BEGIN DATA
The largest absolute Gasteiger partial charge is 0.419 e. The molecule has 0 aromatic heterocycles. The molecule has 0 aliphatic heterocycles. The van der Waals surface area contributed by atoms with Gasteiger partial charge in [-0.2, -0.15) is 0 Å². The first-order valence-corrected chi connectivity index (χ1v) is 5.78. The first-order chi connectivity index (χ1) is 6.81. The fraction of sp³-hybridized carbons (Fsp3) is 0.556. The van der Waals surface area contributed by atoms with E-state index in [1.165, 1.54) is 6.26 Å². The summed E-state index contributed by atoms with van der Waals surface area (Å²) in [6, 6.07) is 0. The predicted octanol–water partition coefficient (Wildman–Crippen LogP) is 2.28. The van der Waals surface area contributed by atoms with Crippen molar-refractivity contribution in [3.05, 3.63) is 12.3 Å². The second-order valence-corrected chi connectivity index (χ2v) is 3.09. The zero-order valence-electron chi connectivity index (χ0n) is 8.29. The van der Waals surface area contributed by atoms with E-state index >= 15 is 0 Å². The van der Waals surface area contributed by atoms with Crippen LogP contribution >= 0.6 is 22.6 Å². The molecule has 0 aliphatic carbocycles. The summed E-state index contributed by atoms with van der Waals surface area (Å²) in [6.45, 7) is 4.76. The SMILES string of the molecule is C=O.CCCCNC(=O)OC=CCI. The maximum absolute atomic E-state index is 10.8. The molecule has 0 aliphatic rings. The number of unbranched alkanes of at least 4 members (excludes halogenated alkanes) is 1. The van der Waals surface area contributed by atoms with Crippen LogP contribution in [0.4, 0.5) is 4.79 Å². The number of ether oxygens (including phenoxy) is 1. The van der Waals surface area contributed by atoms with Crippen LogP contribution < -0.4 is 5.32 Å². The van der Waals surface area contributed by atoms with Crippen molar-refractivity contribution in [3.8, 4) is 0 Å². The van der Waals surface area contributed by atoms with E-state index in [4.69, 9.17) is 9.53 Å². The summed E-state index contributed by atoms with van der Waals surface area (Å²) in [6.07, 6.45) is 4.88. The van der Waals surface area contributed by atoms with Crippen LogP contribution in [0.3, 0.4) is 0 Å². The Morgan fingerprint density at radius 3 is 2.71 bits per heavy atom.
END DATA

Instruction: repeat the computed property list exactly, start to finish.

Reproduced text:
The largest absolute Gasteiger partial charge is 0.419 e. The molecule has 0 aromatic heterocycles. The molecule has 0 aliphatic heterocycles. The van der Waals surface area contributed by atoms with Gasteiger partial charge in [-0.2, -0.15) is 0 Å². The first-order valence-corrected chi connectivity index (χ1v) is 5.78. The first-order chi connectivity index (χ1) is 6.81. The fraction of sp³-hybridized carbons (Fsp3) is 0.556. The van der Waals surface area contributed by atoms with E-state index in [1.165, 1.54) is 6.26 Å². The summed E-state index contributed by atoms with van der Waals surface area (Å²) in [6, 6.07) is 0. The predicted octanol–water partition coefficient (Wildman–Crippen LogP) is 2.28. The van der Waals surface area contributed by atoms with Crippen molar-refractivity contribution in [3.05, 3.63) is 12.3 Å². The second-order valence-corrected chi connectivity index (χ2v) is 3.09. The zero-order valence-electron chi connectivity index (χ0n) is 8.29. The van der Waals surface area contributed by atoms with E-state index >= 15 is 0 Å². The van der Waals surface area contributed by atoms with Crippen LogP contribution >= 0.6 is 22.6 Å². The molecule has 0 aliphatic carbocycles. The summed E-state index contributed by atoms with van der Waals surface area (Å²) in [6.45, 7) is 4.76. The SMILES string of the molecule is C=O.CCCCNC(=O)OC=CCI. The maximum absolute atomic E-state index is 10.8. The molecule has 0 aliphatic rings. The number of unbranched alkanes of at least 4 members (excludes halogenated alkanes) is 1. The van der Waals surface area contributed by atoms with Crippen LogP contribution in [0.4, 0.5) is 4.79 Å². The number of ether oxygens (including phenoxy) is 1. The van der Waals surface area contributed by atoms with Crippen LogP contribution < -0.4 is 5.32 Å². The van der Waals surface area contributed by atoms with Crippen molar-refractivity contribution in [3.8, 4) is 0 Å². The van der Waals surface area contributed by atoms with E-state index in [4.69, 9.17) is 9.53 Å². The summed E-state index contributed by atoms with van der Waals surface area (Å²) in [6.07, 6.45) is 4.88. The van der Waals surface area contributed by atoms with Crippen LogP contribution in [0.3, 0.4) is 0 Å². The Morgan fingerprint density at radius 3 is 2.71 bits per heavy atom.